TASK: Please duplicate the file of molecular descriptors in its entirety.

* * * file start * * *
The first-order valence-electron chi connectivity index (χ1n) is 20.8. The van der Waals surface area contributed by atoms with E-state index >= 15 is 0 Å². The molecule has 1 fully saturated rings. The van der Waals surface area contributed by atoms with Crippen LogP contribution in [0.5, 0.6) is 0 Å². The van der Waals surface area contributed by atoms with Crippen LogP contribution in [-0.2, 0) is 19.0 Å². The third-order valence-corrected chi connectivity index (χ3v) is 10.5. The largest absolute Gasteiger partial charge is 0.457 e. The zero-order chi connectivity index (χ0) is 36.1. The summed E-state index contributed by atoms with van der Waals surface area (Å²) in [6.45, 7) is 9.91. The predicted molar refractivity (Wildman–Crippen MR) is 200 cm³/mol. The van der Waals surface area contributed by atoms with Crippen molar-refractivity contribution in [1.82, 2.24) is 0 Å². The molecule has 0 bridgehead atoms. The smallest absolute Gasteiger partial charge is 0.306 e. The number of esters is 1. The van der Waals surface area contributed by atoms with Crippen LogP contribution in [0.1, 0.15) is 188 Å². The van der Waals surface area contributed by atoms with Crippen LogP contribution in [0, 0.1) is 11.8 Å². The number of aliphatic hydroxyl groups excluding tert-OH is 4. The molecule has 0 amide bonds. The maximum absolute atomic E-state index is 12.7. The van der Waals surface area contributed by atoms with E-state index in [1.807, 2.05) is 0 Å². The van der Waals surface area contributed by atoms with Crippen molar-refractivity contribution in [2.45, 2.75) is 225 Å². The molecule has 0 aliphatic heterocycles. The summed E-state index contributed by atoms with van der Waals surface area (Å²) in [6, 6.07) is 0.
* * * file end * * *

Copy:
The first-order valence-electron chi connectivity index (χ1n) is 20.8. The van der Waals surface area contributed by atoms with E-state index >= 15 is 0 Å². The molecule has 1 fully saturated rings. The van der Waals surface area contributed by atoms with Crippen LogP contribution in [0.5, 0.6) is 0 Å². The van der Waals surface area contributed by atoms with Crippen LogP contribution in [-0.2, 0) is 19.0 Å². The third-order valence-corrected chi connectivity index (χ3v) is 10.5. The largest absolute Gasteiger partial charge is 0.457 e. The zero-order chi connectivity index (χ0) is 36.1. The summed E-state index contributed by atoms with van der Waals surface area (Å²) in [6.45, 7) is 9.91. The predicted molar refractivity (Wildman–Crippen MR) is 200 cm³/mol. The van der Waals surface area contributed by atoms with Crippen molar-refractivity contribution in [1.82, 2.24) is 0 Å². The molecule has 0 bridgehead atoms. The smallest absolute Gasteiger partial charge is 0.306 e. The number of esters is 1. The van der Waals surface area contributed by atoms with Crippen LogP contribution in [0.1, 0.15) is 188 Å². The van der Waals surface area contributed by atoms with Crippen LogP contribution in [0, 0.1) is 11.8 Å². The number of aliphatic hydroxyl groups excluding tert-OH is 4. The molecule has 0 amide bonds. The maximum absolute atomic E-state index is 12.7. The van der Waals surface area contributed by atoms with E-state index in [1.807, 2.05) is 0 Å². The van der Waals surface area contributed by atoms with Crippen molar-refractivity contribution in [2.45, 2.75) is 225 Å². The molecule has 0 aliphatic heterocycles. The summed E-state index contributed by atoms with van der Waals surface area (Å²) in [6, 6.07) is 0.